If many were shocked about the result of EU referendum in Britain, those shockwaves were only amplified by Trump’s comfortable victory in the US presidential elections.
As both results went against the agenda of large swathes of the political elite, both results have been lambasted as symptoms of a right-wing nationalism which is corrupting western politics. However, both results may turn out to be quite the opposite.
First, the two events have brought unparalleled numbers of people to the voting booths. Both the EU referendum and the American election revived many people’s interest in mainstream politics. There has, over the past decade, been an increasing apathy regarding politics in the UK and the USA. Such renewed interest in politics provoked by each of these singular events should not be understated. Democracy in its purest and finest form is when the will of the people not that of an individual, group or minority is clearly expressed. With such high turn outs of people voting in both elections, it would be safe to say these are two of the most democratic political events ever to take place in the West for many a day.
Additionally, both votes completely undermined the arrogance of the political elite. Many who voted for Britain to remain in the European Union and for Hillary Clinton to become the next president of the United States deemed both votes forgone conclusions.
Large majorities of the political elite in both the United Kingdom and the United States were overly confident in the result and so consequently passive, lethargic and somewhat idle in their campaigns to either to stay in the European Union or in their support for Hillary Clinton. Both the exiting of the European Union and the election of Donald Trump represent two huge curveballs being thrown into Westminster and Washington respectively. Such political upset should not be regarded as negative.
Firstly, it highlights how the political class are still secondary to the will of people. Furthermore, both Trump’s victory and that of the ‘Brexiteers’ do signal change in the political theatre. Such change is always greeted with fear, yet change can also be beneficial, it can re-shape or re-mould the politics of a country for the better. Moreover, such upset serves as a startling indicator to those involved in mainstream politics of how disconnected they are to majority of the people they are supposed to be representing.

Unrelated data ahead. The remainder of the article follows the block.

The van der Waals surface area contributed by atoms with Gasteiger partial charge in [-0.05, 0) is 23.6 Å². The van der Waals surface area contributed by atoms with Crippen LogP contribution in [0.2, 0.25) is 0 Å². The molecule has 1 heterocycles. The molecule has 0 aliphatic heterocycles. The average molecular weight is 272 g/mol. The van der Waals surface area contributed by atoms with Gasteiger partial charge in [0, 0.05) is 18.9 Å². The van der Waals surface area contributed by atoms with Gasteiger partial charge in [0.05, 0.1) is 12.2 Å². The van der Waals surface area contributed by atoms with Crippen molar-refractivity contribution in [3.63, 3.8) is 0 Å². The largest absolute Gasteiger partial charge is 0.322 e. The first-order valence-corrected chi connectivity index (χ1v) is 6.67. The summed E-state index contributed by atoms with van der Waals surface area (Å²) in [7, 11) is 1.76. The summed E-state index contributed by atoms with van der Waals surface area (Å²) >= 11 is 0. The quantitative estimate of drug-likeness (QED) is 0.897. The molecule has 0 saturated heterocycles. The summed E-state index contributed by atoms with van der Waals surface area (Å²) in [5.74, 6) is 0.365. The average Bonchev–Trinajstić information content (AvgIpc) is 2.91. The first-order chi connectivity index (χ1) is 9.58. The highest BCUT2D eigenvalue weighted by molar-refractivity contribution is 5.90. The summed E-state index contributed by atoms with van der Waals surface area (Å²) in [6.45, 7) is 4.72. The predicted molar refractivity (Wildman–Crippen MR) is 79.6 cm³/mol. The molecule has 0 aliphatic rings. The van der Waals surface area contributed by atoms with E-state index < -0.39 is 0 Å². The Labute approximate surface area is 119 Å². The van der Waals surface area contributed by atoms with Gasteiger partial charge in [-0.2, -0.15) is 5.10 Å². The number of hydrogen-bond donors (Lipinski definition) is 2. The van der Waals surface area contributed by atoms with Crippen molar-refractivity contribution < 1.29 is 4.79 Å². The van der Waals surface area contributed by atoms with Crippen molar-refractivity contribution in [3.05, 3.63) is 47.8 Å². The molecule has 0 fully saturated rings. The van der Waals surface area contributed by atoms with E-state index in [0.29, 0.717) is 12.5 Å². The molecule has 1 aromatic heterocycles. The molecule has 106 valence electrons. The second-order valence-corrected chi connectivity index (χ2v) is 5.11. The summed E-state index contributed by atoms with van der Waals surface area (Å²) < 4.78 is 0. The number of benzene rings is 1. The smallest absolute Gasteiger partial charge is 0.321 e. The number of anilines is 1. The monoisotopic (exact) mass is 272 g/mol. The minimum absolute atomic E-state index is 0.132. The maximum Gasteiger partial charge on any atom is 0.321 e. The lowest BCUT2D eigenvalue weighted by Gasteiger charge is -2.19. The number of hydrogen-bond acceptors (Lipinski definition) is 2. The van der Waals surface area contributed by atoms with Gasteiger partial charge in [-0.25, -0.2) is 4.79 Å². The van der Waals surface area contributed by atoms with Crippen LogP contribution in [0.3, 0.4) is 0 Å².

Indeed, both results may turn Washington and Westminster back to their deep democratic roots.
Trump, who will arrive into Washington as an outsider, may be able to weaken the grip the elitist class has over America’s political capital. In addition, the UK’s departure from the European Union, means forsaking arguably the most bureaucratic union there is. Fundamentally, both results have left both the United States and the United Kingdom with a rare opportunity not only to re-engage people with politics but also bring mainstream politics closer to its democratic ideals.
To conclude, some of what Donald Trump has stated is indefensible and at times shocking, his sexist remarks being the pinnacle of such vitriol. I did not support, and indeed opposed, Donald Trump becoming the next president of the United States. With regards to Brexit, I voted for Britain to stay in the European Union. However, both results represent anger, frustration and a powerful sense of disconnection with mainstream politics, consequently these two results signal monumental change in both the USA and UK.
Indeed, there is some evidence to argue that such change will continue to manifest itself in other Western democracies. Such change may well be for the better.
Paul Doherty is an Intern at the Bow Group